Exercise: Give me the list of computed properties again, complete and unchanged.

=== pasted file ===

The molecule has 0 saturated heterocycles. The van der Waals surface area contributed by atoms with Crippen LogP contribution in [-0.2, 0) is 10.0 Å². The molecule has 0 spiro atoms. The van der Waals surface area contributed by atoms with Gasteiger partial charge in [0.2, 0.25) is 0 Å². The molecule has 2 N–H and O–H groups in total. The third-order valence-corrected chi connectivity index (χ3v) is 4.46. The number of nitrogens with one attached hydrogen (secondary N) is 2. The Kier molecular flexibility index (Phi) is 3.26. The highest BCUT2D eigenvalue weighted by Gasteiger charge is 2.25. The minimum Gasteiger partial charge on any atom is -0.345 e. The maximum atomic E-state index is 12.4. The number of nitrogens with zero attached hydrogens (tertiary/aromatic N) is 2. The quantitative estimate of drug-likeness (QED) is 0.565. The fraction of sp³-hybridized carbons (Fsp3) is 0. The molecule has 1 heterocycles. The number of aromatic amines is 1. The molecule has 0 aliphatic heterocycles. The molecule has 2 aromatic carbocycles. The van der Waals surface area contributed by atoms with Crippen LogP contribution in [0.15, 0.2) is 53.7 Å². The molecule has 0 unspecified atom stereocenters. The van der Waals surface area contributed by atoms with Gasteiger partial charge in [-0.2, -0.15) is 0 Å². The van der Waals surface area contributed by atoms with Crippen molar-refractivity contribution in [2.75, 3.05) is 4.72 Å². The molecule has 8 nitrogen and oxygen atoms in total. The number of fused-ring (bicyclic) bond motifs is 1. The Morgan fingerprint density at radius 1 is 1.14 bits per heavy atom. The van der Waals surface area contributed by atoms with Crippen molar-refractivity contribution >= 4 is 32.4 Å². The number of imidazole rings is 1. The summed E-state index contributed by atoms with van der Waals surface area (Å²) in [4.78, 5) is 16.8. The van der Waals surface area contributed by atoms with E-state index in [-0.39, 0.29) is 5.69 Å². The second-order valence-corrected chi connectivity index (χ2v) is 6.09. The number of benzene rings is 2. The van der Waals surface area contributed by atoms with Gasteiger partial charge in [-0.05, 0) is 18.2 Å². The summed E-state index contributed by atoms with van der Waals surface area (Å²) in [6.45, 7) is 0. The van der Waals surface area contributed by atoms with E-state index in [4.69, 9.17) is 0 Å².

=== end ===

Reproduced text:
The molecule has 0 saturated heterocycles. The van der Waals surface area contributed by atoms with Crippen LogP contribution in [-0.2, 0) is 10.0 Å². The molecule has 0 spiro atoms. The van der Waals surface area contributed by atoms with Gasteiger partial charge in [0.2, 0.25) is 0 Å². The molecule has 2 N–H and O–H groups in total. The third-order valence-corrected chi connectivity index (χ3v) is 4.46. The number of nitrogens with one attached hydrogen (secondary N) is 2. The Kier molecular flexibility index (Phi) is 3.26. The highest BCUT2D eigenvalue weighted by Gasteiger charge is 2.25. The minimum Gasteiger partial charge on any atom is -0.345 e. The maximum atomic E-state index is 12.4. The number of nitrogens with zero attached hydrogens (tertiary/aromatic N) is 2. The quantitative estimate of drug-likeness (QED) is 0.565. The fraction of sp³-hybridized carbons (Fsp3) is 0. The molecule has 1 heterocycles. The number of aromatic amines is 1. The molecule has 0 aliphatic heterocycles. The molecule has 2 aromatic carbocycles. The van der Waals surface area contributed by atoms with Crippen LogP contribution in [0.15, 0.2) is 53.7 Å². The molecule has 0 unspecified atom stereocenters. The van der Waals surface area contributed by atoms with Gasteiger partial charge in [-0.2, -0.15) is 0 Å². The van der Waals surface area contributed by atoms with Crippen molar-refractivity contribution in [2.75, 3.05) is 4.72 Å². The molecule has 8 nitrogen and oxygen atoms in total. The number of fused-ring (bicyclic) bond motifs is 1. The Morgan fingerprint density at radius 1 is 1.14 bits per heavy atom. The van der Waals surface area contributed by atoms with Crippen molar-refractivity contribution >= 4 is 32.4 Å². The number of imidazole rings is 1. The summed E-state index contributed by atoms with van der Waals surface area (Å²) in [4.78, 5) is 16.8. The van der Waals surface area contributed by atoms with E-state index in [-0.39, 0.29) is 5.69 Å². The second-order valence-corrected chi connectivity index (χ2v) is 6.09. The number of benzene rings is 2. The van der Waals surface area contributed by atoms with Gasteiger partial charge in [-0.05, 0) is 18.2 Å². The summed E-state index contributed by atoms with van der Waals surface area (Å²) in [6.45, 7) is 0. The van der Waals surface area contributed by atoms with E-state index in [4.69, 9.17) is 0 Å².